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Security Think Tank: Adapt security posture to your cloud model

Misconfigured cloud environments are increasingly identified as the source of damaging data breaches and leaks, raising serious questions for enterprises. Where does responsibility for data security in the cloud lie, and how can security professionals best work with their teams and cloud providers to resolve the problem?

Using public cloud is now “normal” for many organisations and today, running both test and enterprise workloads in the cloud is commonly accepted practice. Ovum’s ICT Enterprise Insights 2019/20 – Global: IoT, Cloud, AI and 5G survey reveals that the cloud currently supports about 20% of workloads.

However, the shift in the type of workload moving to the cloud is creating different expectations of what cloud service providers (CSPs) must deliver. The move is now clearly toward core business systems and mission-critical workloads, and these workloads are more demanding in terms of reliability, service quality, security and data protection.

Using a CSP for workloads isn’t a shift in responsibility for an organisation. Data protection remains the responsibility of the enterprise. Boards are concerned about security incidents and breaches, the potential for reputational damage, not to mention fines and lost revenue. For example, compliance with the EU’s General Data Protection Regulation (GDPR) means that knowing what data the organisation is responsible for, where it is, and how it is maintained, is a priority for enterprises.

Irrespective of location – on-premise, public cloud, private cloud, via a managed service – data that the enterprise has is data that it must look after. Yes, CSPs provide a highly secure environment, but how an enterprise’s use of the cloud is configured is all-important.

The challenges that enterprises face, particularly with public cloud, was more than amply highlighted in July 2019 by the well-publicised Capital One data breach. Capital One had used the AWS (Amazon Web Services) public cloud and misconfigured the web application firewall (WAF), leaving an entry point for an attacker to exfiltrate data. According to reports, more than 100 million records of personally identifiable information (PII) were exposed.

AWS had provided the promised security of its public cloud, but Capital One did not configure its use appropriately, and a data breach ensued.

This is not an isolated incident – too many configuration errors are being made when cloud services are set up, and data is being put at risk.

The shared responsibility model was originally developed by Microsoft back in 2016 and has now become broadly accepted to identify, at a high level, where security responsibility lies in public cloud. For software-as-a-service (SaaS), most responsibility lies with the CSP, through platform-as-a-service (PaaS) where around 60% of security responsibility is the cloud provider’s, to infrastructure-as-a-service (IaaS), where that figure is around 30%. Without fail, however, data classification and accountability lie with the enterprise, not the CSP.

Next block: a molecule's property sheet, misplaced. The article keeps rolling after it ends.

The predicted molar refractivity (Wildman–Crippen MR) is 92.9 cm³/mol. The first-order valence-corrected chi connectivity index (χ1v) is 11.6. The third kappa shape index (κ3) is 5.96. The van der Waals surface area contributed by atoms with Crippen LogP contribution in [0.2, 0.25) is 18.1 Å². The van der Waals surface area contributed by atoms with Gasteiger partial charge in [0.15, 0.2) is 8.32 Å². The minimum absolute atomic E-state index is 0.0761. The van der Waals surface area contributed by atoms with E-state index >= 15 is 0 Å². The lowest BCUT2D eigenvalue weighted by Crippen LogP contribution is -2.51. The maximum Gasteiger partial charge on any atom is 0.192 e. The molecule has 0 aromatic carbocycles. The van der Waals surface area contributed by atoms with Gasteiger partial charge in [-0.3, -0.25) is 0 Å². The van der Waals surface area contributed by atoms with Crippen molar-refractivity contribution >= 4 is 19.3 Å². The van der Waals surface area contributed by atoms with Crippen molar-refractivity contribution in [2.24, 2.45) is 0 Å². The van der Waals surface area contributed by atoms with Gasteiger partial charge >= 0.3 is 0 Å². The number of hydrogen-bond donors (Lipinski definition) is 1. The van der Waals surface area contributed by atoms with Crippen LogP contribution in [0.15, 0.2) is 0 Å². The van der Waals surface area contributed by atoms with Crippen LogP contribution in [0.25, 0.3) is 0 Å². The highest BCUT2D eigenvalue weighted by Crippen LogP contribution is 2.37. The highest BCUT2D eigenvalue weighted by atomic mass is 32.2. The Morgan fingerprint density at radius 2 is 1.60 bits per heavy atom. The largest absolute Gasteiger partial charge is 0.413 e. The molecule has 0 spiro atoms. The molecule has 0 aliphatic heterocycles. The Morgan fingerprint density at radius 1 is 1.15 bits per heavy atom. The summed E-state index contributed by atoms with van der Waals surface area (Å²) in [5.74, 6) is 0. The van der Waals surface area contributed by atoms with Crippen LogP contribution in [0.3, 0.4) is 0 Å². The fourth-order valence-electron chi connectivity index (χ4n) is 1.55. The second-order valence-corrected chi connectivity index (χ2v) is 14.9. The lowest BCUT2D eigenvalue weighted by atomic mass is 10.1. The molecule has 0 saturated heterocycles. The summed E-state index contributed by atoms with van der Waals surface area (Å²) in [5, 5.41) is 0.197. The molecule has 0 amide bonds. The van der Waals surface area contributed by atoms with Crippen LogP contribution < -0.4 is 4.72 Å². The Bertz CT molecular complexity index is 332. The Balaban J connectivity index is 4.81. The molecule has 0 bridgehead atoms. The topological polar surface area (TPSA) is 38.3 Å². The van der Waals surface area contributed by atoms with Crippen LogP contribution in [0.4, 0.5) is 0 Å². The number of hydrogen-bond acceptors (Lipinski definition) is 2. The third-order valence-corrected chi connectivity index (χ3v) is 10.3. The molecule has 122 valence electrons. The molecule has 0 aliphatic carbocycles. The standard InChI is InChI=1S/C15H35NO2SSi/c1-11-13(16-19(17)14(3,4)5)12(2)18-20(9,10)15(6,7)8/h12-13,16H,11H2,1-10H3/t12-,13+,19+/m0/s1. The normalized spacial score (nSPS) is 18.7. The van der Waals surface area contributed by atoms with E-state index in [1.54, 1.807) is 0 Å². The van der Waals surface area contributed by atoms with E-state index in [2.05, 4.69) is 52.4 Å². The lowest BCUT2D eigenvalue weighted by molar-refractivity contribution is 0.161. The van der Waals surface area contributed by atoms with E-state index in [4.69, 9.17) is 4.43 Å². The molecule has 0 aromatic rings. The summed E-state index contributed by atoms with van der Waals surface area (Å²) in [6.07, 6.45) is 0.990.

Although the shared responsibility model is gaining broad acceptance, there are still many organisations unaware of where their security and data protection responsibilities lie when it comes to cloud environments. Security and the protection of data in the cloud can only be achieved through the shared responsibilities of customers and cloud services providers. Gaining this understanding must be the first port of call for an enterprise.

Within the enterprise, individuals and groups responsible for the use of cloud services will need to provide regular assurance that these environments consistently adhere to the organisation’s security policy. For SaaS, this is where cloud access security broker (CASB) technology can help. CASB aims to give the enterprise control over its use of cloud services, sitting between the organisation’s IT infrastructure and utilised cloud infrastructure.

Cloud security posture management (CSPM) is a relatively recent software group designed to continuously assess cloud platform configurations for the enterprise. This is suitable for IaaS, where CASB doesn’t yet really play, and definitely worthy of investigation alongside CASB.

Enterprises should also engage closely with their chosen IaaS and PaaS providers on the security capabilities of today and what is on the roadmap for the near future. Gaps can then be identified, and remedies put in place.

Ultimately, an organisation should take the same care and effort with security and data protection when using cloud as it would with its on-premise infrastructure, platforms and software. Understand your responsibilities, look at supporting technologies, and work with the CSPs.

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